Tag Archives: Elder Hostel

Flash Back Fridays

A BUNCH OF OLD TROUTS? NEVER

By Arthur Mayse, October 1986

Strathcona Park Lodge, which sprawls along the rugged shoreline of Upper Campbell Lake, is much more than a holiday resort.

It is also a training center that specializes in such outdoor skills as canoeing, kayaking, mountaineering and wilderness survival.

All this, of course, didn’t happen overnight. The program, unique on this continent, was developed through years.

It was in its infancy, and the lodge itself smaller by most of its chalet-type frame units when Win and I first ventured to Strathcona over a gravel road that threatened to dump us into the lake at every turn and twist.

Posing at the famous Roosevelt Elk, the entrance to Strathcona Provincial Park.

Posing at the famous Roosevelt Elk, the entrance to Strathcona Provincial Park.

Big Jim Boulding, the former Campbell River school teacher who founded the lodge on a dream and shoestring, was still alive in those years. Even then, Jim Boulding worried about the future of Strathcona Park, a wild empire of mountain, lake and timbered slopes.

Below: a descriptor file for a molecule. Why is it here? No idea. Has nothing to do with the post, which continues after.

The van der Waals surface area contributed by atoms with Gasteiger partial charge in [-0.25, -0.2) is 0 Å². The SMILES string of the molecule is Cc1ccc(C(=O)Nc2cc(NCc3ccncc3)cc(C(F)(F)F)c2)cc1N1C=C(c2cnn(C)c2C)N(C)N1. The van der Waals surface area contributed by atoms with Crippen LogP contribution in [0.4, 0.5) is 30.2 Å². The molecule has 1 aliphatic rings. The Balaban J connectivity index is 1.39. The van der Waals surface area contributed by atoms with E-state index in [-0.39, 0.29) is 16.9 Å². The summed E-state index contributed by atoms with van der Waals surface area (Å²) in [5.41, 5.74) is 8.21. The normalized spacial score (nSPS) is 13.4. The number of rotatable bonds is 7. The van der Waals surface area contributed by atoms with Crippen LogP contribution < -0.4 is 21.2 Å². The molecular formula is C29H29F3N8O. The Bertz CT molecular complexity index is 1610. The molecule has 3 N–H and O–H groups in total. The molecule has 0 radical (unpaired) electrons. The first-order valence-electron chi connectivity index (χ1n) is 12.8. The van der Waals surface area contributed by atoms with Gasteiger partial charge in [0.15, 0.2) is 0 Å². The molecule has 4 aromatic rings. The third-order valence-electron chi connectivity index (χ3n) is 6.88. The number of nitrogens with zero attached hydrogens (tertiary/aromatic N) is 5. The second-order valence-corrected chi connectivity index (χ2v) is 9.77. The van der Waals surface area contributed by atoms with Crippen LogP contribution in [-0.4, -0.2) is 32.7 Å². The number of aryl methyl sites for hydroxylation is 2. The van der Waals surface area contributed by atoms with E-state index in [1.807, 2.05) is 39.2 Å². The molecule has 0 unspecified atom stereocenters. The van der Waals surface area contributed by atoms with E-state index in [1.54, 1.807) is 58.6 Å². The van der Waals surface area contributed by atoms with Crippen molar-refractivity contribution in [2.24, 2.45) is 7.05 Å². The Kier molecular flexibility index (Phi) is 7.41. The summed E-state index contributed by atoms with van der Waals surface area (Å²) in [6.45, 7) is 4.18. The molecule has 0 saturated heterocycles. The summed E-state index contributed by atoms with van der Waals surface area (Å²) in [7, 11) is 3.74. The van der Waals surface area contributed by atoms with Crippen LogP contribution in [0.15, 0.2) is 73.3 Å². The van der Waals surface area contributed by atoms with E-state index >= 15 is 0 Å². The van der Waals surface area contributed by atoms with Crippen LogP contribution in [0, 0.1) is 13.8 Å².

A mine had intruded. Other mining claims stakes before the park was established in 1911, threatened, and the loggers had an eye on Strathcona’s grand first- growth evergreens. The threat remains unresolved.

We remembered Strathcona Lodge kindly, and when Myrna Boulding asked us to come up for a week and teach memoir writing to an Elderhostel which was about to descend on her retreat, we were quick to accept.

Not that we had any idea what an Elderhostel was. Myrna explained.

“As I understand it,” she told us, “Elderhostel is an organization of seniors who stay in groups at one college or resort.. They’re strong on education and adventure.”

With that to go on, we scrambled a mini-course together and on the Sunday set out for Strathcona Park Lodge. Read more

Flash Back Fridays

ELDERHOSTEL 1986

After having had guests suggest on three different occasions that our property would be an ideal location to hold Elderhostel programs, I finally agreed to give it a try. Some of the staff almost quit because they didn’t like the idea the idea of working with people over sixty and they didn’t be them to fall on the rough ground on their watch. elderElderhostel programs were an imme- diate success. Seventy people enrolled one week, so we had to have seven groups. We had a rule that a maximum of ten students could participate in an outdoor activity, irrespective of the student’s age. One day I was sitting in Jim’s old office and a group of six Elderhostelers came to the door. I thought “this is it; they are here to tell me that this place is unsuitable for those older than sixty”. To my astonishment, they had come to ask me if they could try rock climbing. One older gentleman wanted to have his picture taken while climbing a rock face. Read more